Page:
The plot that kicks in is about two show-business careerists who meet cute (well, sort of) on the 405, and the film then seesaws back and forth between the ambitions of the girl, a hopeful actress named Mia (Emma Stone), and those of the boy, a frustrated musician named Sebastian (Ryan Gosling), while also fooling around with chronology as it also goes back and forth in time.
To make ends meet, Mia works as a barista in the café on the Warner Bros. backlot, where one the buildings has the word "Parapluies" written on it, a reference of course to "Les parapluies de Cherbourg," whose plot is echoed in Mia and Sebastian's knotty relationship.
"La La Land" doesn't completely ignore the American film musical, memorably quoting two. Sebastian's scenes performing in various small, dimly-lighted, smokey clubs subtly evoke the moment when Judy Garland sings "The Man That Got Away" in George Cukor's "A Star Is Born" (Warner Bros., 1955), while an elaborate, painterly fantasy sequence late in the movie reimagines what can only be the dream ballet in the Vincente Minnelli-Gene Kelly collaboration, "An American in Paris" (MGM, 1951).
All of the film, but especially the fantasy sequence, has been given a luscious glow by cinematographer Linus Sandgrew. In his New Yorker review, Anthony Lane commented, "It looks so delicious that I genuinely couldn’t decide whether to watch it or lick it." Sandgrew employed the old CinemaScope process for this oaccasion and Los Angeles has never looked more inviting. I feel precisely the same way about the movie itself.
FYI: Catherine Deneuve stars in three of Jacques Demy's musicals. In addition to the aforementioned "Les parapluies de Cherbourg" and "Les demoiselles de Rochefort" (which also starred Deneuve's late sister, Françoise Dorléac, and Gene Kelly), there's 1970's "Donkey Skin" ("Peau d'âne"). Demy also directed Yves Montand in 1988's marvelously titled backstage musical, "Three Tickets for the 26th" ("Trois places pour le 26").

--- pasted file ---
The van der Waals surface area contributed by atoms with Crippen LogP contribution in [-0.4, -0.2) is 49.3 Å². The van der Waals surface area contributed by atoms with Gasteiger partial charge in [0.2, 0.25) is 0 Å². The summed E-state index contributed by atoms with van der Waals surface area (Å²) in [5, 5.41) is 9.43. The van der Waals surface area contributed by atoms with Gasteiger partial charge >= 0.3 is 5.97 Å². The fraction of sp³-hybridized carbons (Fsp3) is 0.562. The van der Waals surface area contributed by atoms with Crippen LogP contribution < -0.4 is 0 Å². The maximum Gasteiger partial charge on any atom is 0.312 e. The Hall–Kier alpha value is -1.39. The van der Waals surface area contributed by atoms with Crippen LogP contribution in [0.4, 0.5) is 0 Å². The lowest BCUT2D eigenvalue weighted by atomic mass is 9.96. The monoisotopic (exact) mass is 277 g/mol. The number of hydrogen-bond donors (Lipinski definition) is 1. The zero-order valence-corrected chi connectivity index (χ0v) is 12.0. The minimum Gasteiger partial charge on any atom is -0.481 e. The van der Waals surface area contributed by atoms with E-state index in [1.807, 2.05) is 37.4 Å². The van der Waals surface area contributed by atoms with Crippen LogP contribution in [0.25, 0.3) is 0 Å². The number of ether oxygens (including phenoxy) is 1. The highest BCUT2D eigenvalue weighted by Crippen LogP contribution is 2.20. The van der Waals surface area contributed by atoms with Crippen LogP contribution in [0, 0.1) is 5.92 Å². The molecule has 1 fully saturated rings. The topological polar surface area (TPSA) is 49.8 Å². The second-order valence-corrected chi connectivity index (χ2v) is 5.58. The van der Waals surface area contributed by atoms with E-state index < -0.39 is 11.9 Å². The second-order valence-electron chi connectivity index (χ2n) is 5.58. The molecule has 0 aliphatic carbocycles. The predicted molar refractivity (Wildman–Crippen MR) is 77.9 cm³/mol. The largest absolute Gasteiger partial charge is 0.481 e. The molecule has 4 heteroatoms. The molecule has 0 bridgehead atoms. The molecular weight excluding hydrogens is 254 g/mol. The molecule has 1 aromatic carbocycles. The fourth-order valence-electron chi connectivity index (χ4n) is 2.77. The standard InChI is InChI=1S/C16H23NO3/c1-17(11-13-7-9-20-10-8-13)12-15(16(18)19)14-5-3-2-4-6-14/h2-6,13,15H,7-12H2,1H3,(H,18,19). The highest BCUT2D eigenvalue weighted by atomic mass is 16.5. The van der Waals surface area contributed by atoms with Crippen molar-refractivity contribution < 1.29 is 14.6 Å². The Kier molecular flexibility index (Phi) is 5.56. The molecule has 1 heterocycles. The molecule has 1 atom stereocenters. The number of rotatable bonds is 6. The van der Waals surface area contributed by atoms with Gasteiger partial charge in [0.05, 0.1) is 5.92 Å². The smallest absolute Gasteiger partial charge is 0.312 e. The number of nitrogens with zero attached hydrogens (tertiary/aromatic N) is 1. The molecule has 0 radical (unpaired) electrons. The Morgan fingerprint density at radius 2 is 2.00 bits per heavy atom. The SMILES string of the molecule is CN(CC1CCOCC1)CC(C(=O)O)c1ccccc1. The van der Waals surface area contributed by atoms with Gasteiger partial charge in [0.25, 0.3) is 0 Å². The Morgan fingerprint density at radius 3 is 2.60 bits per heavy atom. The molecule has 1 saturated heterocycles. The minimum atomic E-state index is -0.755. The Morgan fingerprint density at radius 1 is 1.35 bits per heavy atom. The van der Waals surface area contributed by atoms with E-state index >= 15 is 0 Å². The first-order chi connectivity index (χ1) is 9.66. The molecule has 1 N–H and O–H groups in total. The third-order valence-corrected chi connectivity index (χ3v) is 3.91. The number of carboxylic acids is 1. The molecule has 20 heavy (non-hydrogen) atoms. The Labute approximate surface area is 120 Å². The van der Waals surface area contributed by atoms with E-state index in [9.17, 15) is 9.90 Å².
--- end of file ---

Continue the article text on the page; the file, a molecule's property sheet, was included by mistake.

Notes in Passing: Given the role that Warner Bros. plays in the film (Nicholas Ray's 1955 "Rebel Without a Cause" is also referenced), it's a bit of a surprise that Warners didn't snap up the film's distribution rights.
Lionsgate is releasing "La La Land."
Also, two - count 'em - two soundtrack albums from "La La Land" have been released - one devoted to the film's song score and one to its background music. This isn't a first, however. David Byrne's new-style film musical from three decades ago, ”True Stories” (Warner Bros., 1986), also had an album of mood music and another with songs.
The latter, however, was not from the soundtrack. All the songs on it are performed by Byrne and The Talking Heads. The actor-singers in the film included John Goodman and Annie McEnroe. Byrne's film remains new-style even 30 years later. It's terrific and worth seeking out. That said, I'm still waiting for an authentic soundtrack album from it.
Well, one can hope, right?
Finally, a delayed added postscript: I've been remiss. I forgot to mention the wonderful documentary made by Jacques Demy's widow, filmmaker Agnès Varda - "Les demoiselles ont eu 25 ans" ("The Young Girls Turn 25") - which details the remaining cast (including Deneuve) and crew of "The Young Girls of Rochfort" returning to the town of Rochfort to celebrate their movie 25 years later.